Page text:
Investigation, Illusion and Omission

The 1970s were a turbulent period in the relationship between the American government and the people. The President that they so relied on and trusted was found out to be covering up for a break-in into Democratic headquarters that was executed by his re-election team. This event became known as the Watergate Scandal as it took place in the Watergate building. The chaos and distrust that resulted made for a tough time for the everyday American person.

The government was not the only thing creating waves of distrust in society. When the happenings in Watergate were exposed, the CIA and FBI were put in a bad light. Which created “a need to satisfy a disillusioned public that the system was criticizing and correcting itself” (554). The government worked fast to reassure the people that the clearly flawed system was on it’s way to fixing itself. To do this, investigations of the CIA and the FBI were initiated.

With these investigations, it was discovered that the CIA and FBI were keeping quite a few, alarming secrets of their own. “The investigation of the FBI disclosed many years of illegal actions to disrupt and destroy radical groups and left-wing groups of all kinds” (554-555). But even when all of this new, valuable information came out, the government was very careful to limit the amount of media coverage it would receive. The suspicion and cynicism that is represented in characters like Travis in Taxi Driver is a reflection of the hidden instability in American society at the time that can be seen with events like the investigation of agencies like the CIA and FBI and the further omission of information from these inquires.

A government of Wall Street, by Wall Street, and for Wall Street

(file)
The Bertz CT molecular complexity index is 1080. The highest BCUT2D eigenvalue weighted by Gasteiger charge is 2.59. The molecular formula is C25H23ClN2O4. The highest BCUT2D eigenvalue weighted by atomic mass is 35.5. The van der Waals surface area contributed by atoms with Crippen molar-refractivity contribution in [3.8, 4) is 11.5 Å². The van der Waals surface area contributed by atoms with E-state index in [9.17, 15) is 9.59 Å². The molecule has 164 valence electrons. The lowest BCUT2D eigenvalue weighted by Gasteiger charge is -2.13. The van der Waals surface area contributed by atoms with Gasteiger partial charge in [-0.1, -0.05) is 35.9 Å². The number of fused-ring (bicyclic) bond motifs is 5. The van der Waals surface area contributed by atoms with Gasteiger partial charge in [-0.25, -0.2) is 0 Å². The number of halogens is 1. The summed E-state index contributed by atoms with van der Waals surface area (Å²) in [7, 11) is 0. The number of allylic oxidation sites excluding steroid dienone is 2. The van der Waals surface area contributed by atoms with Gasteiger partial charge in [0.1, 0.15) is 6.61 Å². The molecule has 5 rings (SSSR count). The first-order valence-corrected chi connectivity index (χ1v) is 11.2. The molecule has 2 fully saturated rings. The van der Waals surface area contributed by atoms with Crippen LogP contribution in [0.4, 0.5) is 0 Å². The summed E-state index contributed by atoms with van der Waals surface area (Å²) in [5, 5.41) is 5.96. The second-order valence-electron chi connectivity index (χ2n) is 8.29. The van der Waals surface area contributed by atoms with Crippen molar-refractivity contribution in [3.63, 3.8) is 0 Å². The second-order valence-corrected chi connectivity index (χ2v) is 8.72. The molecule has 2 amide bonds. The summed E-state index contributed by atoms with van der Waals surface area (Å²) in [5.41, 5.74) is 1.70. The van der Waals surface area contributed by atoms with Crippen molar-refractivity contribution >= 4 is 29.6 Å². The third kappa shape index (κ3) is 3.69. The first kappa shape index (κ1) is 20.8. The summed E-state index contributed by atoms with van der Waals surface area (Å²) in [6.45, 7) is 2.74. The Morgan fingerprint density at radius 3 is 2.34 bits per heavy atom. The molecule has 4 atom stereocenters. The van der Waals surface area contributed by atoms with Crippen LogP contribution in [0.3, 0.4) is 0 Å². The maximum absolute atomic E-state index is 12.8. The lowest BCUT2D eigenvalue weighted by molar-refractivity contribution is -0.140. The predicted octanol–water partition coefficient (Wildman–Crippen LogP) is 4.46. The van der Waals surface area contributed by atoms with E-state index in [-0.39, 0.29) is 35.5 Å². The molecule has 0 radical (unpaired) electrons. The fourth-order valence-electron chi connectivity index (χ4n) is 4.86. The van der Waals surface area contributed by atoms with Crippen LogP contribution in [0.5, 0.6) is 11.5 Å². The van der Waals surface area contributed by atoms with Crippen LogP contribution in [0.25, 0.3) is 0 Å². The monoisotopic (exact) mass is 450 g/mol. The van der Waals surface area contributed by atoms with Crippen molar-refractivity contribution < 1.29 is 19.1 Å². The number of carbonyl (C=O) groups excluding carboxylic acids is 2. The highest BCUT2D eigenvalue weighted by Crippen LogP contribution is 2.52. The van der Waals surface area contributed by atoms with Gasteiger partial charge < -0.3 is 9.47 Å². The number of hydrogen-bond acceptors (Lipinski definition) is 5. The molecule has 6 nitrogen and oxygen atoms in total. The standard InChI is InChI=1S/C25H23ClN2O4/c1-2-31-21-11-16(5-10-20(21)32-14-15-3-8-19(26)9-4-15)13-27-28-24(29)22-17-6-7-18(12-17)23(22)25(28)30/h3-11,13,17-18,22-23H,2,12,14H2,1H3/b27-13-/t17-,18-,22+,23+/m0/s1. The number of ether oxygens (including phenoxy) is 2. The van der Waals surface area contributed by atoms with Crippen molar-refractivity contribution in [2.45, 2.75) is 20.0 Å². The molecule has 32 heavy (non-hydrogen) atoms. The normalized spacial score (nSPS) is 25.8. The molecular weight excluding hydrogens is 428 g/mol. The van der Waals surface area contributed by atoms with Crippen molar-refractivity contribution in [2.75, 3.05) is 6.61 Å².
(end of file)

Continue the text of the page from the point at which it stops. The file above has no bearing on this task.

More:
Mary E. Lease, The Money Question, (1892)

Mary E. Lease was an activist who often made speeches in support of Populism. Living at a time when men, for the most part, dominated, put Lease fairly low on the totem pole of power in society. Thus, with the emergence of the Populist movement, she jumped at the opportunity to fight for change as well as for rights that she believed she deserved. In her speech, “The Money Question,” she criticized the nation as being inconsistent. More importantly, she provided an insight into how the economy during the industrial 1890’s was operating and what it meant to the more agricultural parts of the country. It was a speech meant to motivate farmers, and other Populist movement supporters, and open their eyes to the fact that change must be sought with the way the nation was functioning at the time. In it she said, “The great common people of this country are slaves, and monopoly is the master. The West and South are bound and prostrate before the manufacturing East.” With statements like these, she argued that money had taken control of the country, which put the common people, like farmers, on the back burner. The nation was beginning to revolve around monopolies and Wall Street, which led to “the people” being mistreated, and a faulty society of the overly rich and the desperately poor. She likens farmers, who worked strenuously to grow crops, to slaves because they were cheated out of the money they deserved by a system where they had relatively no say on how much they could sell their crops for. Ultimately, it seems as though the Gilded Age and industrialization brought much growth to parts of the East, but left the agriculture-based South struggling and underrepresented, thus the development of the Populist movement.